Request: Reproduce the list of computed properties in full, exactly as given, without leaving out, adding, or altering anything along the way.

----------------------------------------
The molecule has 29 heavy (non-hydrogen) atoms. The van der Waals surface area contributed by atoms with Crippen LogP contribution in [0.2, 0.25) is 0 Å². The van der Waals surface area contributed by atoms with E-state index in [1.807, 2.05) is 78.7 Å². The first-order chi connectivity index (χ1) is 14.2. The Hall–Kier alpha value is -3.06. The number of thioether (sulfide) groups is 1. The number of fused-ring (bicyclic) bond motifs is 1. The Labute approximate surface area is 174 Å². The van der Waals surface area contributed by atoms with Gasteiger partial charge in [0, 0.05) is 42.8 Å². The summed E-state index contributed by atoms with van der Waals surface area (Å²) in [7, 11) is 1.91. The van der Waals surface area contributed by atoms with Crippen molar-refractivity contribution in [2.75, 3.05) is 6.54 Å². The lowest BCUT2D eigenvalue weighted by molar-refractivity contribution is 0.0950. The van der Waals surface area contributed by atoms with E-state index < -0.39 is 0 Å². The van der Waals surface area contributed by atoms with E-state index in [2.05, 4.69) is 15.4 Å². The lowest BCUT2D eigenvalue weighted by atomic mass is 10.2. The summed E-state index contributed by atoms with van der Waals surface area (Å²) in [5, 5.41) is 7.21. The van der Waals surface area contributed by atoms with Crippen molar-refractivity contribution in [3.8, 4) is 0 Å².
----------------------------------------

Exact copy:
The molecule has 29 heavy (non-hydrogen) atoms. The van der Waals surface area contributed by atoms with Crippen LogP contribution in [0.2, 0.25) is 0 Å². The van der Waals surface area contributed by atoms with E-state index in [1.807, 2.05) is 78.7 Å². The first-order chi connectivity index (χ1) is 14.2. The Hall–Kier alpha value is -3.06. The number of thioether (sulfide) groups is 1. The number of fused-ring (bicyclic) bond motifs is 1. The Labute approximate surface area is 174 Å². The van der Waals surface area contributed by atoms with Gasteiger partial charge in [0, 0.05) is 42.8 Å². The summed E-state index contributed by atoms with van der Waals surface area (Å²) in [7, 11) is 1.91. The van der Waals surface area contributed by atoms with Crippen molar-refractivity contribution in [2.75, 3.05) is 6.54 Å². The lowest BCUT2D eigenvalue weighted by molar-refractivity contribution is 0.0950. The van der Waals surface area contributed by atoms with E-state index < -0.39 is 0 Å². The van der Waals surface area contributed by atoms with E-state index in [2.05, 4.69) is 15.4 Å². The lowest BCUT2D eigenvalue weighted by atomic mass is 10.2. The summed E-state index contributed by atoms with van der Waals surface area (Å²) in [5, 5.41) is 7.21. The van der Waals surface area contributed by atoms with Crippen molar-refractivity contribution in [3.8, 4) is 0 Å².